This leads us to one of the only kinds of actual provide-information assertions code has: introducing a new noun phrase and describing how to reduce it to its simplest form. It can be useful to think of these are recipes: A recipe “How to bake a cake” allows me to use the noun phrase “a cake”. These recipes, called functions or methods or procedures or routines or subroutines or coroutines, are part of almost every programming language. In general, programming languages are much better at specifying how-tos than are human languages. The weakness of human languages in providing clear how-to instructions is part of the reason programming languages exist.
Let’s call 3 “Randolph”. If you freak out while reading this section you should calm down, stop reading this section, call 5 “Randolph”, and resume reading with the next section.
In order to write clear how-to instructions, many programming languages add in a few things that are rarely used in speech.
Let’s call noun phrase “name” (forgetting whatever we used to use “name” to mean)
After this step don’t go to the next one in order, go to step name instead
Something went seriously wrong; freak out
If you freak out while you are evaluating code1, calm down and do code2 instead
There’s nothing that would stop use from using these kinds of phrases with humans, but it would be pretty strange to do so very often.
This paragraph is named “Cornflower”
Throughout this post I have used a lot of phrases containing finite verbs in the second person: in other words, instructions to you, the reader. “Evaluate”, “reduce”, “call”, “go”: they all have this form. Eventually, the point of any programming language is to tell the audience (generally a computer) exactly what to do. We use noun phrases and definitions and so on because they are pleasant to write, but eventually it all gets turned into a lot of requests to add things and remember things and send particular voltages along particular wires.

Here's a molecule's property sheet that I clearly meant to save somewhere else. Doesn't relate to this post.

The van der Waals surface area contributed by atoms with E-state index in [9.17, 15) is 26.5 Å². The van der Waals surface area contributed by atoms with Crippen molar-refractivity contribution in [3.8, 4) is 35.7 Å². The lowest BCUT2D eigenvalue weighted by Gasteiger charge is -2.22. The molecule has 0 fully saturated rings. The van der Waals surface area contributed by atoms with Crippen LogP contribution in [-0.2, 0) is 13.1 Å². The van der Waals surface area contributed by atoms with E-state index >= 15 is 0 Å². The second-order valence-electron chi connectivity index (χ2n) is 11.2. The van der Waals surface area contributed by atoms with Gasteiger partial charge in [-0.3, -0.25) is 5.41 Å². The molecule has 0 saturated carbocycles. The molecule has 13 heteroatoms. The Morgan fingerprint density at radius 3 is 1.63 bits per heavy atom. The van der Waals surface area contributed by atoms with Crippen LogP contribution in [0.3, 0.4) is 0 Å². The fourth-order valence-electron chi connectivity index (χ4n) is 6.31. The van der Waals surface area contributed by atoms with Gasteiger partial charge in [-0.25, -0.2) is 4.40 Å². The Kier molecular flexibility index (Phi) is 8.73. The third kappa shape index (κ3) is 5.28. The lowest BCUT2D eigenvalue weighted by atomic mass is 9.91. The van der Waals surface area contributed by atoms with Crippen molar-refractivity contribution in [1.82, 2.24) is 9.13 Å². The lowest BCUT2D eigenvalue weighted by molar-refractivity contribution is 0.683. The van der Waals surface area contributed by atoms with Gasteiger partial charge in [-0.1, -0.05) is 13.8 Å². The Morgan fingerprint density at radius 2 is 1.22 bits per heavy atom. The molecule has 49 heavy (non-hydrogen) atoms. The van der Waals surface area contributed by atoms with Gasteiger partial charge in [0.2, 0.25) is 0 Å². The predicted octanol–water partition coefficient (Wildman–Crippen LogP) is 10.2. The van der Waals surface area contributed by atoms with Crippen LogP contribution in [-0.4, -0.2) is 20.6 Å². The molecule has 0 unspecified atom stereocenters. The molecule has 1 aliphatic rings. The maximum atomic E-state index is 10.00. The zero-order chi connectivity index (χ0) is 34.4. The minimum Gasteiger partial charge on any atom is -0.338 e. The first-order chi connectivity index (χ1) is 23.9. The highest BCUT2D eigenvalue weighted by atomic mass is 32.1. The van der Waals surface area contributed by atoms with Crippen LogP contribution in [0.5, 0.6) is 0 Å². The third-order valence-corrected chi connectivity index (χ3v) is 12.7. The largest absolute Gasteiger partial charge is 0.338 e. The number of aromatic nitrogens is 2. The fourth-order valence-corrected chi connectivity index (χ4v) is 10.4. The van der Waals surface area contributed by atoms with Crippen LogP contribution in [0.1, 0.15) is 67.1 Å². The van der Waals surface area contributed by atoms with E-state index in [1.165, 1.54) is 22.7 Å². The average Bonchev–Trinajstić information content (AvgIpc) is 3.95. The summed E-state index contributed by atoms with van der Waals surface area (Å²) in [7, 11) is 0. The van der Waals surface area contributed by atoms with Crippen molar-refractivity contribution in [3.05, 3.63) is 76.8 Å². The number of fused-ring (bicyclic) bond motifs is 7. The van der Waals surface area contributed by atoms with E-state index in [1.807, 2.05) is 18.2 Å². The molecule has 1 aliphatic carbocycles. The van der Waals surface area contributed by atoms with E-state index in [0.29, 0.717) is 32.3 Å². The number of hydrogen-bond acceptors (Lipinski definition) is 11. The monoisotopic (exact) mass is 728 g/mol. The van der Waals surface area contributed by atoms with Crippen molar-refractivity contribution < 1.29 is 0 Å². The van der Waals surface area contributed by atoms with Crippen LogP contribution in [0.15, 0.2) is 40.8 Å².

Some languages, such as Haskell, strive really diligently to have only noun phrases, no instructions at all. Others, such as Assembly, use almost only direct instructions. Which one you pick is a matter of choice (often very passionate choice), bu not matter the choice you won’t be writing conversations in code.
Stop reading. You have reached the end of this blog post.
There are lots of things that human languages have but code does not. For example, in the phrase “a sweet cake” it is not obvious how evaluating that phrase would be different from evaluating “a cake”. What did the adjective mean?
There are a lot of -oriented languages out there; object-oriented is the most popular, though hardly the only one. One way of thinking about these languages is as efforts to add more parts of human language to code. Interfaces and subclasses, for example, both get at parts of the idea of adjectives. These efforts have varying levels of success; I generally like them once I understand how they map to lower-level ideas, though I often find their almost-but-not-quite approximations of human language confusing at first.
If “Randolph” ≥ 4, continue reading with paragraph “Cornflower”.